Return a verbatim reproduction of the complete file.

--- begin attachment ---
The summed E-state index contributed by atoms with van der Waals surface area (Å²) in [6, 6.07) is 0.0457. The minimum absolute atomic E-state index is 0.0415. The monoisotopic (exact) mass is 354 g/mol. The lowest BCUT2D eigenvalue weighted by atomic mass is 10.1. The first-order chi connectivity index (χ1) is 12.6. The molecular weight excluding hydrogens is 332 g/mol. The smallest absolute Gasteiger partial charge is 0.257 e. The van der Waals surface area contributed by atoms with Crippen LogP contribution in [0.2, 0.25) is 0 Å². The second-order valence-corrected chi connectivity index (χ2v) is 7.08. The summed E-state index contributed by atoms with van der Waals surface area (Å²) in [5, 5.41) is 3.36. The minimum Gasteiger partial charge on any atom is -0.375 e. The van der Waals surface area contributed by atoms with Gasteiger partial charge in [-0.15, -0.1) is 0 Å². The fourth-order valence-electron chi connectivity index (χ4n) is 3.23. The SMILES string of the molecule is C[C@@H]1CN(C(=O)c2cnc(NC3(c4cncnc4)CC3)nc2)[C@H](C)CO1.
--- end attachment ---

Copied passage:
The summed E-state index contributed by atoms with van der Waals surface area (Å²) in [6, 6.07) is 0.0457. The minimum absolute atomic E-state index is 0.0415. The monoisotopic (exact) mass is 354 g/mol. The lowest BCUT2D eigenvalue weighted by atomic mass is 10.1. The first-order chi connectivity index (χ1) is 12.6. The molecular weight excluding hydrogens is 332 g/mol. The smallest absolute Gasteiger partial charge is 0.257 e. The van der Waals surface area contributed by atoms with Crippen LogP contribution in [0.2, 0.25) is 0 Å². The second-order valence-corrected chi connectivity index (χ2v) is 7.08. The summed E-state index contributed by atoms with van der Waals surface area (Å²) in [5, 5.41) is 3.36. The minimum Gasteiger partial charge on any atom is -0.375 e. The van der Waals surface area contributed by atoms with Gasteiger partial charge in [-0.15, -0.1) is 0 Å². The fourth-order valence-electron chi connectivity index (χ4n) is 3.23. The SMILES string of the molecule is C[C@@H]1CN(C(=O)c2cnc(NC3(c4cncnc4)CC3)nc2)[C@H](C)CO1.